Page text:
4. Manager views all reports awaiting approval.

Now a manager logs in. They may have gotten an email notification, or perhaps they just do that once a week. They see a list of all the reports awaiting their approval. Here’s how my code looks like:

5. Manager approves the expense report.

Upon clicking the respective button, the manager approves the user’s report. Here’s what happens behind the scenes:

6. Finance department processes the reimbursement.

A person from the finance department gets a report of all the expenses ready for reimbursement. My code responsible for generating the report includes:

7. Expense report is closed.

Once the expenses are reimbursed, the related expense report is closed and archived. It can still be viewed by people involved, but can no longer be edited and doesn’t show up in the “awaiting approval” or “awaiting reimbursement” queues anywhere.

Notice that during this whole process, I didn’t have to worry about setting up a caching layer for user’s permissions, nor think too much about what happens if the current manager of an employee changes.

New employee onboarding

Before the core app flow outlined above is possible, I will have to add users (employees) into my app. When doing so, I need to make sure that the new user will have the right kind of permissions. Here’s how it’s done. Notice there are some permissions (like viewing expense reports or creating approvals) that aren’t assigned up front. They are instead handled through access records when a particular expense report is created - this ensures that the right people get access and no one accidentally ends up with more permissions than necessary.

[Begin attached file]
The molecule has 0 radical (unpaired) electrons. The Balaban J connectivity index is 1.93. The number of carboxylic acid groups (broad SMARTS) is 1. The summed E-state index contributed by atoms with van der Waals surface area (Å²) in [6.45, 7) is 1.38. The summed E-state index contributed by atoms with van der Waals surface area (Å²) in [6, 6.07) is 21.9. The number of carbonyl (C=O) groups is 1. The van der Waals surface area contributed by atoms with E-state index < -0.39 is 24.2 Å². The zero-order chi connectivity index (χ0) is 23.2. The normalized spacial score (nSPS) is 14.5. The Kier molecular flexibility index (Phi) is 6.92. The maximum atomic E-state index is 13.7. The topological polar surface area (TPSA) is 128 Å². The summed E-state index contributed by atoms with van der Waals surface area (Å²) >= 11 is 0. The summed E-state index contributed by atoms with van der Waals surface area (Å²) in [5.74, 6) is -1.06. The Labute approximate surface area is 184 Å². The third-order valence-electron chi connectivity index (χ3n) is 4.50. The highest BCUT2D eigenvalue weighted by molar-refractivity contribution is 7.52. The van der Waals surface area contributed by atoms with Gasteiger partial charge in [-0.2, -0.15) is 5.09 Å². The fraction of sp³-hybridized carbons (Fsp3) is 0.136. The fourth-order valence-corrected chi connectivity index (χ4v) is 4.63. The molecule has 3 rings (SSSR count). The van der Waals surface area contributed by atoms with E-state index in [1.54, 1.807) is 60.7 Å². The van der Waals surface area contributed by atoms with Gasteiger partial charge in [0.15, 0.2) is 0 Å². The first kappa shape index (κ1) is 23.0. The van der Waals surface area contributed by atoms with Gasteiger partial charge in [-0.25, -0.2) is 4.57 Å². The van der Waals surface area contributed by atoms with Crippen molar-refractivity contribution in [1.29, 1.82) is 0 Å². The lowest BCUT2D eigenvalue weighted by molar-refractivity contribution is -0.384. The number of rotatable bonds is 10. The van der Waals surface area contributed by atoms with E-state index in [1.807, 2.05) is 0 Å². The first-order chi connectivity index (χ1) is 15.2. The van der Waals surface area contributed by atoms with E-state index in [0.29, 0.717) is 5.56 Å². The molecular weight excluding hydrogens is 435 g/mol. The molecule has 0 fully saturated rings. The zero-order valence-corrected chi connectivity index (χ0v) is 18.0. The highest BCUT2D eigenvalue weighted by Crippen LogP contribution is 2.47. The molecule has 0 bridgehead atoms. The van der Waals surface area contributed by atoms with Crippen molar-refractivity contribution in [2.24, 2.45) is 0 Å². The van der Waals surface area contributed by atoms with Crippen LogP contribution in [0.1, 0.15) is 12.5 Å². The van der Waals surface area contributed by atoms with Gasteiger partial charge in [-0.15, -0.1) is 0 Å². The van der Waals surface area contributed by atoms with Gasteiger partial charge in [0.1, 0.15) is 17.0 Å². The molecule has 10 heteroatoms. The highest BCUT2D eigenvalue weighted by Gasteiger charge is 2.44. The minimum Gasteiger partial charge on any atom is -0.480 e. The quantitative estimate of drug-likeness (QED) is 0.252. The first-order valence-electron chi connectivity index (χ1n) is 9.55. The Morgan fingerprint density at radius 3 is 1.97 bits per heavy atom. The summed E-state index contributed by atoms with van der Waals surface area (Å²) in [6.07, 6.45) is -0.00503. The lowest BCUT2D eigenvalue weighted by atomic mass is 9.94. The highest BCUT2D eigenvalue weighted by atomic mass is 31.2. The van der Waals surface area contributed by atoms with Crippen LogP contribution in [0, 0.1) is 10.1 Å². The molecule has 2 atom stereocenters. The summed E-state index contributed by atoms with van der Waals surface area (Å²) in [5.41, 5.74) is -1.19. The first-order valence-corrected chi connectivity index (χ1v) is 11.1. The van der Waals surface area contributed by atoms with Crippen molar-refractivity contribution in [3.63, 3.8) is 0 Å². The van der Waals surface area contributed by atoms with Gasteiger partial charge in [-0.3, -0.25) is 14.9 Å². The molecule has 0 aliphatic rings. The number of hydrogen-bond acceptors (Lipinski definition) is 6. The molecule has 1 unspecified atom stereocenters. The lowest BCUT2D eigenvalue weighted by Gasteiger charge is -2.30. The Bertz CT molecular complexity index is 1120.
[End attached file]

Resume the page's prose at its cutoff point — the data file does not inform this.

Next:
It all looks good so far, but let’s think a bit about what happens when a new employee joins the company that’s using my app.

Someone who is already registered in the app will have to add that new employee, likely by clicking a button in my UI, and that will execute the above code snippet. But can anyone in the world do this? That depends on how I construct the authressClient. Let’s take a look:

This means that whoever is currently logged into my UI needs to have the ability to assign permissions to other people. In Authress, having a permission to a resource is not the same as having the ability to grant that resource permissions. I will need to use Grant and Delegate options. This means a few tweaks to my roles are needed - read on.

Granting permissions to new users

At this point I have to consider all my user personas once again. I have an employee, who can create expense reports, a manager, who can approve them, and a finance employee, who can create payouts and close the reports. In reality, one person may be all three.

When looking at new employee onboarding, I’ve discovered that whoever does the onboarding needs special permissions. It may be tempting to say that whoever is a manager, can also add new employees. This may be sufficient. But what if my users have an office assistant that deals with such things? Let’s add one more role, “Onboarding” to capture this: Newly added role

Notice that our Onboarding role doesn’t have “Allow” on reports:create permission, only “Grant”. This means that whoever gets this role assigned will be able to grant this permission to other users, but won’t necessarily have the permission themselves.


We’ve covered:

With these basic cases, it should be easy for you to adapt similar patterns into your own app.